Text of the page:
Saturday, March 12, 2016

CS 7:19 (Ade) 


LAT 7:40 (Derek) 


Newsday 11:33 (Derek) 


NYT 4:47 (Amy) 


WSJ untimed (pannonica) 


Two good Slate reads on the crossword plagiarism kerfuffle:

Matt Gaffney explains how to discern whether theme similarity is mere coincidence or more likely to represent plagiarism.

Comedy writer Frank Lesser pens the noir tale of a crossword detective. I loved it.

Josh Knapp’s New York Times crossword—Amy’s write-up

NY Times crossword solution, 3 12 16, no 0312

NY Times crossword solution, 3 12 16, no 0312

This puzzle played like a Friday to me, what with the QUESTLOVE gimme launching me headlong into the grid. Other answers I appreciated were CODEX, SLOSH, “THAT’S WHAT’S UP,” PENCIL PUSHER, BBQ PIT, FERAL CAT, TYPECAST, LETDOWNS, OLD NORSE, and the erstwhile Times Square standby, SEX SHOP.

Somehow, my favorite clue was a one-word clue: 54d. [Fetor] for REEK, just because I’m fond of the -or nouns.

Did not know: 14a. [Old-fashioned affair à la “Oklahoma!”], BOX SOCIAL.

Two more things:

  • 56a. [Termagant], SCOLD. Come on. Really? You could clue SCOLD as a verb, but instead you opt for the noun that’s an innately sexist term? Here’s the Oxford Dictionaries noun definition: archaic or US “A woman who nags or grumbles constantly.” And what’s a termagant? “A harsh-tempered or overbearing woman.” Just in case any women forget that misogyny is a thing, let’s be sure to include it in the puzzle! (Please tell me the male counterparts to these words, for the nagging or overbearing gentleman. Use your masculine wiles.)
  • 50d. [Like the answer “No.”], TERSE.

Solid 68-word grid here. The worst entries are DYS- and REOIL, not shabby at all. Four stars from me, not counting disgruntlement over 56a.

Bruce Venzke’s LA Times crossword – Derek’s write-up

Screen Shot 2016-03-11 at 8.33.15 PMWe have an ambitious puzzle today with stacked 15s at the top and bottom of the grid. Not as wide open in the center, but that allows for some lively fill and lots of Zs! My time was 7:40, so not to difficult despite the daunting looking grid. My tactic for these types of puzzles is usually to read the clues for the three long entries quickly, and if nothing clicks (which it usually doesn’t!), then to tackle all of the shorter downs. Usually, of the 15 clues there is probably 5 or 6 I will get immediately. Then the crosses are a lot more manageable with some pieces filled in. Now that I read what I just wrote, I assume that is probably standard for most of you! :-)

Let’s look at some of that great fill, including all of the 15-letter entries:

  • 1A [Where to see pop-ups] ELECTRIC TOASTER – Great clue. Pop-ups seem to connote something computer-browser related.
  • 16A [Holding capacity] SATURATION POINT – Also nice. Hard to think of something other than a vessel “holding” something.
  • 17A [Doesn’t do anything] SITS ON ONE’S HANDS – Not an overly common phrase, at least to me, but the symbolic picture that is painted speaks volumes.
  • 39A [Letter-shaped beam] Z-BAR – I have heard of I-bars and T-bars, and if you’ve ever installed aluminum soffit they use F-channel and J-channel pieces for the trim. Not as familiar with Z-bar. It is nice, though, to include a few Zs in this quadrant, and the crossing ABUZZ is not too hard.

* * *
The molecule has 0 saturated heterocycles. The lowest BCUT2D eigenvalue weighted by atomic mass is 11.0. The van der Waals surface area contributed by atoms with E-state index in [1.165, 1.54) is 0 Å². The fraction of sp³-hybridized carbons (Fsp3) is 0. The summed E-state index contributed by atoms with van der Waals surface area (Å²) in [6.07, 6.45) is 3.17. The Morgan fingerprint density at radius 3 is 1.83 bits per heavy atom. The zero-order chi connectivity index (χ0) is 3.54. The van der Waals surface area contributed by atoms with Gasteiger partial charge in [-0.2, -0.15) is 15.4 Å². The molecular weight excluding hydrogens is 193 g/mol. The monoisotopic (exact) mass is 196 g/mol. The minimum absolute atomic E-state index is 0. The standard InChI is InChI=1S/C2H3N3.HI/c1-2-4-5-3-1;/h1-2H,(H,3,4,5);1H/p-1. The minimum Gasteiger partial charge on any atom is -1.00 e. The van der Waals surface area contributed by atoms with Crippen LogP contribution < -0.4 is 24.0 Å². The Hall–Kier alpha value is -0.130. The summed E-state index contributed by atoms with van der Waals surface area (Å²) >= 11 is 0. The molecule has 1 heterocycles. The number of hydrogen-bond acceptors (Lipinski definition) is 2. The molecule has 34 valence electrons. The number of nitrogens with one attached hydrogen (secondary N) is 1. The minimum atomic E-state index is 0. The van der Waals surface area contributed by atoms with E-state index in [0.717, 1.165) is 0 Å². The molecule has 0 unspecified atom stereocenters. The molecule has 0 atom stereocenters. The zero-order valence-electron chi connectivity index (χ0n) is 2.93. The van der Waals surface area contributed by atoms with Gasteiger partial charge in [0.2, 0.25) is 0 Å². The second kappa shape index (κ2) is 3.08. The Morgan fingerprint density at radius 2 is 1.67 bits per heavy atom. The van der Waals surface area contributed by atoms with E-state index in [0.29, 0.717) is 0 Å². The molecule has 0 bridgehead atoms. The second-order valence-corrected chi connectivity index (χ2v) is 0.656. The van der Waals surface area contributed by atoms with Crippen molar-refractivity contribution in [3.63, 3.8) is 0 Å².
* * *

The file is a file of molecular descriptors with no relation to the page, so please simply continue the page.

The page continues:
• 57A [Security employees] STORE DETECTIVES – Yes, this is where my error was. This clue makes sense; I didn’t know what a beehive oven was in 52-Down!
  • 60A [Doesn’t care for] TAKES A DISLIKE TO – I might have tried TURNS in here to start this entry at first. Oops!
  • 61A [Prepare for a ball] DRESS TO THE NINES – Do they still have “balls?” Good clue anyway! Cinderella was at least “dressed to the nines” for her ball!
  • 24D [Historian Nevins] ALLAN – Nice name. Spelled wrong, though!
  • 43D [Surfing mecca] WAIKIKI – I am surprised there wasn’t some sort of clue tie-in with 35A [Iolani Palace locale] OAHU.
  • 54D [Sellecca’s “Intelligence for Your Life TV” co-host] TESH – As in John Tesh, who is crossword-famous at least!

A solis 4.2 stars from me today for this excellent themeless. Until Tuesday!

Lester Ruff’s Newsday crossword, “Saturday Stumper” – Derek’s write-up

IMG_0097I am in a great mood! I ran a 10k this morning, and had a great time considering I am not in great shape, but before I did that, I solved the Stumper in under 12 minutes! I don’t track these things, but I am fairly certain this is one of my fastest times ever. I am interested to see if others found this one a little less challenging. I think the puzzle is sufficiently difficult, as you will see in my commentary list coming up. My theme today is to list all of the entries I wrote in that were wrong! Misdirection fooled me time and time again. My theory is that this type of grid pattern, with the 6 7-letter entries in each corner, are a little easier to solve in general. There are only 4 8-letter entries, and nothing longer than that, so that fact alone would make solving easier. As far as themeless puzzles go, I thinks these are also a tad easier to construct as well. Certainly easier than the stacked 15s that appear in today’s LAT puzzle.

I’m starting to ramble, so let’s discuss some of these hard clues!